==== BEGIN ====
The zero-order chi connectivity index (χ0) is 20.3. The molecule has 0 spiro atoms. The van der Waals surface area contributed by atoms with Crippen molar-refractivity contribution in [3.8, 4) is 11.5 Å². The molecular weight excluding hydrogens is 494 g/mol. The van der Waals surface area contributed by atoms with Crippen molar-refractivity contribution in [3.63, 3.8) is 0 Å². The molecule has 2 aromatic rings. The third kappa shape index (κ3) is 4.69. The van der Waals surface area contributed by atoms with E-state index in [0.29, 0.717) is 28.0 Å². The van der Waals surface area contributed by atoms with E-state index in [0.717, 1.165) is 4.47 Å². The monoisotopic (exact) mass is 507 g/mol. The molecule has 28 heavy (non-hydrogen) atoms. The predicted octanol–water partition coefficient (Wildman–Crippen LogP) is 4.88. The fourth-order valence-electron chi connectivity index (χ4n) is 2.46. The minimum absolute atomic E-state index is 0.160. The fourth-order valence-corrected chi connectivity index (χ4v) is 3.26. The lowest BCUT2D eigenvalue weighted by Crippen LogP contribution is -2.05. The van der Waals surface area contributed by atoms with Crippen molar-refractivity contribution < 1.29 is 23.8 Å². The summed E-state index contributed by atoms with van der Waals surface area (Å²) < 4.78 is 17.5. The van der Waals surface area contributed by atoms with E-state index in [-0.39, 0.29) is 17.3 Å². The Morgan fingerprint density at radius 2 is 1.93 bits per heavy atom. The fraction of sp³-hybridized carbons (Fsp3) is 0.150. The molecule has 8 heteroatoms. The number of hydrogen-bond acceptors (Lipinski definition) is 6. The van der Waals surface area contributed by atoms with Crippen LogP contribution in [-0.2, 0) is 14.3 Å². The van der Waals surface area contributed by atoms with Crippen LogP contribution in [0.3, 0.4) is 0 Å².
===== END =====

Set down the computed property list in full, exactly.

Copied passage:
The zero-order chi connectivity index (χ0) is 20.3. The molecule has 0 spiro atoms. The van der Waals surface area contributed by atoms with Crippen molar-refractivity contribution in [3.8, 4) is 11.5 Å². The molecular weight excluding hydrogens is 494 g/mol. The van der Waals surface area contributed by atoms with Crippen molar-refractivity contribution in [3.63, 3.8) is 0 Å². The molecule has 2 aromatic rings. The third kappa shape index (κ3) is 4.69. The van der Waals surface area contributed by atoms with E-state index in [0.29, 0.717) is 28.0 Å². The van der Waals surface area contributed by atoms with E-state index in [0.717, 1.165) is 4.47 Å². The monoisotopic (exact) mass is 507 g/mol. The molecule has 28 heavy (non-hydrogen) atoms. The predicted octanol–water partition coefficient (Wildman–Crippen LogP) is 4.88. The fourth-order valence-electron chi connectivity index (χ4n) is 2.46. The minimum absolute atomic E-state index is 0.160. The fourth-order valence-corrected chi connectivity index (χ4v) is 3.26. The lowest BCUT2D eigenvalue weighted by Crippen LogP contribution is -2.05. The van der Waals surface area contributed by atoms with Crippen molar-refractivity contribution < 1.29 is 23.8 Å². The summed E-state index contributed by atoms with van der Waals surface area (Å²) < 4.78 is 17.5. The van der Waals surface area contributed by atoms with E-state index in [-0.39, 0.29) is 17.3 Å². The Morgan fingerprint density at radius 2 is 1.93 bits per heavy atom. The fraction of sp³-hybridized carbons (Fsp3) is 0.150. The molecule has 8 heteroatoms. The number of hydrogen-bond acceptors (Lipinski definition) is 6. The van der Waals surface area contributed by atoms with Crippen LogP contribution in [-0.2, 0) is 14.3 Å². The van der Waals surface area contributed by atoms with Crippen LogP contribution in [0.3, 0.4) is 0 Å².